Amazon Australia delivers more losses

The AFR reported that despite Amazon's soaring revenues Down Under losses are mounting. Accounts lodged with the corporate regulator show that Amazon's e-commerce business made $292.3 million in calendar 2018, but lost $5.3 million after tax. Meanwhile, Amazon Web Services made $306 million (plus $12 million as a landlord to related parties) but lost $15.7 million after a $6.9 million provision for income taxes. The 2018 losses compound losses from the 2017 calendar year. The results indicate that ultimate parent Amazon Inc is applying the same patience in regards to the profitability of its Australian businesses as it once applied to itself. Concurrently, Tax Office data released in December showed Amazon paid $10.4 million in corporate income tax in the 2016-17 financial year. With local retailers already feeling pressure from stagnant wage growth, low discretionary household spending and low levels of consumer confidence — as well as high rents and land tax — the news that Amazon is basically not paying tax will be a difficult pill for Australian retailers to swallow.

Woolworths announces closure of 30 Big W stores

The AFR reported that Woolworths will book $370 million in one-off costs this year after biting the bullet on its loss-making Big W chain, closing 30 stores and two distribution centres. The store closures, which represent about 16% of the Big W network, were announced today by chief executive Brad Banducci following a six-week review foreshadowed at the half-year results. The 30 stores will close over the next three years and the two distribution centres, at Monarto in South Australia and Warwick in Queensland, will close at the end of their leases in 2021 and 2023. Woolworths has not yet said which stores will be on the chopping block and is also yet to announce how drastic the loss of jobs will be. But it did say it would aim to recycle many of the employees back into the business where possible.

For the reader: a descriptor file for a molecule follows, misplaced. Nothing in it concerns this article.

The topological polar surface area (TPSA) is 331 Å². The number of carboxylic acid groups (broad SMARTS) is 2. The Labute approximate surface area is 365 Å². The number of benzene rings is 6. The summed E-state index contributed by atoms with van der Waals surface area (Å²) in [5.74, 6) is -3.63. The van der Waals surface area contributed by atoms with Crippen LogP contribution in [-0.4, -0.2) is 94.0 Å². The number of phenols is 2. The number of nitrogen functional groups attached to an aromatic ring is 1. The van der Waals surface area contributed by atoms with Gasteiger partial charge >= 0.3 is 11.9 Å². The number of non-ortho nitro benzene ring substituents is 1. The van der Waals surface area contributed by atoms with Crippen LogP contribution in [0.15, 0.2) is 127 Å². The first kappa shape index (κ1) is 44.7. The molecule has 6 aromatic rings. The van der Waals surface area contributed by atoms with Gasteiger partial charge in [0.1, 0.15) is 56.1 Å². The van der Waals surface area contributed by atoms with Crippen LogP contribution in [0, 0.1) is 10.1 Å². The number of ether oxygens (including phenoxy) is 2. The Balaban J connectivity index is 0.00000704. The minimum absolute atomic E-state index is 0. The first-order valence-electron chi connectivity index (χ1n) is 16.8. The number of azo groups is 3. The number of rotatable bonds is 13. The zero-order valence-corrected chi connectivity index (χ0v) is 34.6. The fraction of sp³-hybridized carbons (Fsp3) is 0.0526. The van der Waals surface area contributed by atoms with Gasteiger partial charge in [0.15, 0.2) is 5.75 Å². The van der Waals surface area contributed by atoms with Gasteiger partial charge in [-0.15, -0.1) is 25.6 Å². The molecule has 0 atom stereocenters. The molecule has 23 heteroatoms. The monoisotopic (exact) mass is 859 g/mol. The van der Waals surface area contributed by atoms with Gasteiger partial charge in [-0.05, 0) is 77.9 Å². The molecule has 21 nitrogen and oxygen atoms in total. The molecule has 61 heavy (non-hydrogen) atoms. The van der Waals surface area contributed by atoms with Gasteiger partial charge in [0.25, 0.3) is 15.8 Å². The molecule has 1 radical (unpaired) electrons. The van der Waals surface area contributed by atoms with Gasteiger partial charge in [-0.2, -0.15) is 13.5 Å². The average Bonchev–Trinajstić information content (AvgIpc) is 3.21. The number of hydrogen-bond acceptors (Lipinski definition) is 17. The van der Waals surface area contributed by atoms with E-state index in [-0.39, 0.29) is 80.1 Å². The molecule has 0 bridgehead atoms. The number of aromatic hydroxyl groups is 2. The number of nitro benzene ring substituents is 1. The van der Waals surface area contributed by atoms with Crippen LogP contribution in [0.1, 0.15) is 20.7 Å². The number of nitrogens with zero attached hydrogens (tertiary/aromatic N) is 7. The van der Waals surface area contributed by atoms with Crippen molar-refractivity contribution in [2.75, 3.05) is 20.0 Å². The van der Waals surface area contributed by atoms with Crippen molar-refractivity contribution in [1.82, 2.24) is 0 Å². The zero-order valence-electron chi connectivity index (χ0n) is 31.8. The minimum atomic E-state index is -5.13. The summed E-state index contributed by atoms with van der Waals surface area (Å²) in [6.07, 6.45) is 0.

H&M turnaround strategy shows promise

An article on Reuters notes that fashion retailer H&M reported a much smaller than expected fall in quarterly profit last Friday as it sold more products at full price and margins held up, in a first sign that its turnaround strategy is producing results. Shares in H&M, the world’s biggest clothing retailer after Zara-owner Inditex, surged as much as 15.8% as the Swedish group said it expected sales at discounted prices to continue to fall in the current quarter. H&M has trailed Inditex in performance and seen its profits shrink and stocks pile up in recent years as it failed to react quickly enough to demand swings and a boom in e-commerce. Friday’s profit and margin beat indicated that H&M’s plan to revive profit growth, which has involved heavy investment in logistics, integration of stores and online business and an in-depth review of its stores and brands, was working.

Apple shifts to services

The Hustle reported on Apple's latest strategy, a shift to services. While Apple built its empire on hardware, recent announcements prove Apple needs revenue from services in a hardware-saturated world. With a range of flashy new services - Apple TV+, Apple News+, Apple Card, and Apple Arcade - the company hopes to transform its 1.4B active devices into monthly money-makers that consumers rely on to watch videos, read news, play games, and make payments. Twitter trolls and journalists dismissed Apple for hazy details on pricing and launch dates, and stock fell 1.2%. But if the past’s any guide, bets against Apple seldom pay off... When Apple released its first iPhone, TechCrunch said it was “about as useful … as a rotary phone,” and Microsoft’s CEO insisted, “There’s no chance that the iPhone is going to get any significant market share.”